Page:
AHA 2019 — Colchicine lowers risk for further cardiovascular events post-MI


  • Daniel M. Keller, Ph.D
  • Conference Reports
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Takeaway

  • For patients with recent myocardial infarction (MI), colchicine reduced risk for first (23%) and total ischemic cardiovascular (CV) events (34%) vs placebo.

Why this matters

  • Inflammation contributes to atherosclerosis and its complications.
  • Colchicine is an oral, widely available, potent anti-inflammatory drug, now shown to reduce risk for atherosclerotic events after recent MI.

Study design

  • Patients ≤30 days post-MI receiving statins and antiplatelet agents (±other drugs).
  • Groups well matched for age (60.5 years), demographics, CV history, time post-MI to randomization (13.5 days), medications.
  • Percutaneous intervention completed if planned.
  • Randomly assigned to colchicine 0.5 mg/day (n=2366) or placebo (n=2379).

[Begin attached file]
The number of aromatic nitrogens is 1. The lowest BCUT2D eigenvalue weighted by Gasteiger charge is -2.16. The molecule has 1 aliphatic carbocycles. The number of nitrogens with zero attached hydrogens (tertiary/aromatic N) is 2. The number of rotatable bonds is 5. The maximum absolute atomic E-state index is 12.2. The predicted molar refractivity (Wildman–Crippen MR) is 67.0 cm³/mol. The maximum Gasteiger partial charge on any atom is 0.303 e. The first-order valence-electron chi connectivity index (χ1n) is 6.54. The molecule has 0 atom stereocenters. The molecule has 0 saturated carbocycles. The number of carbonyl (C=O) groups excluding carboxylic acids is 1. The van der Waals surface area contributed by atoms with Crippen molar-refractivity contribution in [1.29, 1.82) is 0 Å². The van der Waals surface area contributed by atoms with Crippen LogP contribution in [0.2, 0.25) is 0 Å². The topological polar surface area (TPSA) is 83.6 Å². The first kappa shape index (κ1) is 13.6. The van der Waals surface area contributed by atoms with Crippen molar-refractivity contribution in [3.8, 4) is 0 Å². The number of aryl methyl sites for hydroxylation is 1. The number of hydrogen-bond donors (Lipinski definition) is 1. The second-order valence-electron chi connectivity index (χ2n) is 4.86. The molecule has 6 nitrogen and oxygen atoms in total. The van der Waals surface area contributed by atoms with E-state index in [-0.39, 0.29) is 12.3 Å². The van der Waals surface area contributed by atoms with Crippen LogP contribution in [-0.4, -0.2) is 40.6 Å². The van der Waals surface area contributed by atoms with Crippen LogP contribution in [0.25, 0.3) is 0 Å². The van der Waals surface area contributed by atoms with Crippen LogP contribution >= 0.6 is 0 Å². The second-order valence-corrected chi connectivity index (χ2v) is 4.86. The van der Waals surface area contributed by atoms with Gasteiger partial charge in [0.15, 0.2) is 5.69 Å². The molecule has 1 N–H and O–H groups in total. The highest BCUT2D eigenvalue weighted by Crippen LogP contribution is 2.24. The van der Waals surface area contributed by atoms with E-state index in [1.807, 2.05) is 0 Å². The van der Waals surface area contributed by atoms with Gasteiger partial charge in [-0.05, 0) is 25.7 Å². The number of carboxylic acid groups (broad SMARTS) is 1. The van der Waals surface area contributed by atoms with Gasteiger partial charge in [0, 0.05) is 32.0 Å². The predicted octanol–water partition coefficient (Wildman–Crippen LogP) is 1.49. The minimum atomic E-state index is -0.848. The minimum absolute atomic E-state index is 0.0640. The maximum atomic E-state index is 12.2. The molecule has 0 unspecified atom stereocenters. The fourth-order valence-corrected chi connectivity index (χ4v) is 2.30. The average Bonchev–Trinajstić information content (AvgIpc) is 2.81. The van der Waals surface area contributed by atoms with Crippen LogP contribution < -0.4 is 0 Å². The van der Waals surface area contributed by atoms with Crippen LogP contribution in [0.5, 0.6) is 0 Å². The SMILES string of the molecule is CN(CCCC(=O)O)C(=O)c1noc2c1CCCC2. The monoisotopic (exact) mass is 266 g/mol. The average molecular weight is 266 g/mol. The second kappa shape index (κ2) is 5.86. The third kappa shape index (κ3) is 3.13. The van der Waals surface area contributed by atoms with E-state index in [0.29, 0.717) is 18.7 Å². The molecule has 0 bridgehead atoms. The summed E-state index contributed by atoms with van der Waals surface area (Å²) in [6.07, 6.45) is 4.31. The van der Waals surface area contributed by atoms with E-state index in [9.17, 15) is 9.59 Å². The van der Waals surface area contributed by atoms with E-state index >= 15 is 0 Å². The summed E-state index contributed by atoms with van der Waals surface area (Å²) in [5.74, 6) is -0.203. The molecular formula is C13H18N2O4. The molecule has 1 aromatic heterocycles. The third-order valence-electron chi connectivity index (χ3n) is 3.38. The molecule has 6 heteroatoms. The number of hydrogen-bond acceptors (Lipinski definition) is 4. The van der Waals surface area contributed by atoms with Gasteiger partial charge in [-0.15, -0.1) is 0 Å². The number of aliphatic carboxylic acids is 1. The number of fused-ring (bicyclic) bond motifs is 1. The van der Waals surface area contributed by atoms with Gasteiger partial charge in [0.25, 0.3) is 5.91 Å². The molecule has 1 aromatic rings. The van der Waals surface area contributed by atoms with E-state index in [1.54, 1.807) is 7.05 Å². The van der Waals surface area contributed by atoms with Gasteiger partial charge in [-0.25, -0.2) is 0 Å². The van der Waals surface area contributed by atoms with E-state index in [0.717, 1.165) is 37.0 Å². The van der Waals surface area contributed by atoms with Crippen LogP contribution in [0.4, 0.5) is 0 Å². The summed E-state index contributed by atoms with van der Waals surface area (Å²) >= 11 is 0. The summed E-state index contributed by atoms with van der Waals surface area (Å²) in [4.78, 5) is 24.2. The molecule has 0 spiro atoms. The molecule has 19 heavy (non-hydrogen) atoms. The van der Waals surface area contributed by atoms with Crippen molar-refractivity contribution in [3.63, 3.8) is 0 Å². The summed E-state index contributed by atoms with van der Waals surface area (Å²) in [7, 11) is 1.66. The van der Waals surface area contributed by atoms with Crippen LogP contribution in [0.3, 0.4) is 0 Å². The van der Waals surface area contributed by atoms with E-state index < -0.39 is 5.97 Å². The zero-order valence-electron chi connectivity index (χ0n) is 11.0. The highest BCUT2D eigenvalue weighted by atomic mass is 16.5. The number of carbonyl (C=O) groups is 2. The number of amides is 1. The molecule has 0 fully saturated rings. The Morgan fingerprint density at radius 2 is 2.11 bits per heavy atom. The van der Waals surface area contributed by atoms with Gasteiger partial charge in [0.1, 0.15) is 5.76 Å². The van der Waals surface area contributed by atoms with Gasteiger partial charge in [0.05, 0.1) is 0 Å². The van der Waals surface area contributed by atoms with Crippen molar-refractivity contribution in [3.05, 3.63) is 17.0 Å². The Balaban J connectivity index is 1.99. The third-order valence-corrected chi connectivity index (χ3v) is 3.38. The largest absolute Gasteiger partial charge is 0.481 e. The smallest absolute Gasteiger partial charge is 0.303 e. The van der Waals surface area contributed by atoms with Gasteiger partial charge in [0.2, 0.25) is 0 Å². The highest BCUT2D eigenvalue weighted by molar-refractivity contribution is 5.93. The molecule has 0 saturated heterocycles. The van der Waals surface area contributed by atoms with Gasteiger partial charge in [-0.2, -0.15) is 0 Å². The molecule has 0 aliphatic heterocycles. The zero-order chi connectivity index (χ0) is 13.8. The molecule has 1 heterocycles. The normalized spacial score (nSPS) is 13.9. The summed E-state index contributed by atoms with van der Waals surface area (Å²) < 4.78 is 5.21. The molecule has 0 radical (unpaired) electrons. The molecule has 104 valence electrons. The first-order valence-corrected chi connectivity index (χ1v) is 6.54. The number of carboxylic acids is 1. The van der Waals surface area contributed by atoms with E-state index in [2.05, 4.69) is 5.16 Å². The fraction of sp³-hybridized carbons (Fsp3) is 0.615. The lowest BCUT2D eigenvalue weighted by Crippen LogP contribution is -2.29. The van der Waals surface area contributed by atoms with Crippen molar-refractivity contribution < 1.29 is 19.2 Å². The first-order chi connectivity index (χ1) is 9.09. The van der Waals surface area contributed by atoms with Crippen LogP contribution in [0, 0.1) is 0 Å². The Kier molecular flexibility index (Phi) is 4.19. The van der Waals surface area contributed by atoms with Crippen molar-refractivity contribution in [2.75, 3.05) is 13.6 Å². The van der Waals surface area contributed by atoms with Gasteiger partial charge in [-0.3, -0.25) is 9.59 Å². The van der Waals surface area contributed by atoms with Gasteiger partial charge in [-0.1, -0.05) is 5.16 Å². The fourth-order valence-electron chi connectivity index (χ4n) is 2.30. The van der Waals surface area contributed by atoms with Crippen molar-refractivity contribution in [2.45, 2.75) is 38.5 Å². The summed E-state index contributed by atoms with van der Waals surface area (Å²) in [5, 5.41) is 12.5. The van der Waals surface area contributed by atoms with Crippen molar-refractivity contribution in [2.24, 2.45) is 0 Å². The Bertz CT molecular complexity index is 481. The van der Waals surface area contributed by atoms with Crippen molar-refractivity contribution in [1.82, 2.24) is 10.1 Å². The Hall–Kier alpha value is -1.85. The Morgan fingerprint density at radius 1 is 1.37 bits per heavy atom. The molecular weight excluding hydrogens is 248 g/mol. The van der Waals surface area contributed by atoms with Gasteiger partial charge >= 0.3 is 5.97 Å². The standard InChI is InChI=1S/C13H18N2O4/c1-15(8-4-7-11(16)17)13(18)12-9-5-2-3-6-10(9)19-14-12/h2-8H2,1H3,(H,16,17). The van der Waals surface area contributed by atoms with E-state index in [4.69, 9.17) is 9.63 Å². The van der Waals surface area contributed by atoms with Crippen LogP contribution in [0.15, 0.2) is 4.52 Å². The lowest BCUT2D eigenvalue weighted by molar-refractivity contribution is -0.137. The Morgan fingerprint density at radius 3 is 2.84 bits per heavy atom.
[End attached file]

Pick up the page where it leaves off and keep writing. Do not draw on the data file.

• Canadian public funds and philanthropic foundations supported study.

Key results

  • Primary composite endpoint: Time to cardiovascular death, first resuscitated cardiac arrest, MI, stroke, or urgent coronary revascularization.
    • Follow-up, 42 months.
    • Colchicine, 5.5% vs placebo, 7.1% (HR, 0.77; 95% CI, 0.61-0.96; P=.02).
  • Statistically significant components of primary endpoint.
    • Stroke: 0.2% vs 0.8%, respectively (HR, 0.26; 95% CI, 0.10-0.70).
    • Urgent revascularization: 1.1% vs 2.1%, respectively (HR, 0.50; 95% CI, 0.31-0.81).
  • Colchicine reduced total (first and recurrent) primary endpoint events by 34%.
  • Low AE rates: no increased diarrhea with colchicine, but small increase in pneumonia, nausea, flatulence.

Limitations

  • Risks/benefits of treatment >23 months not evaluated.
  • Larger trial required to better assess individual endpoints, subgroups, risks.
  • Patients had recent MI; benefits of colchicine in other high-risk patients unknown.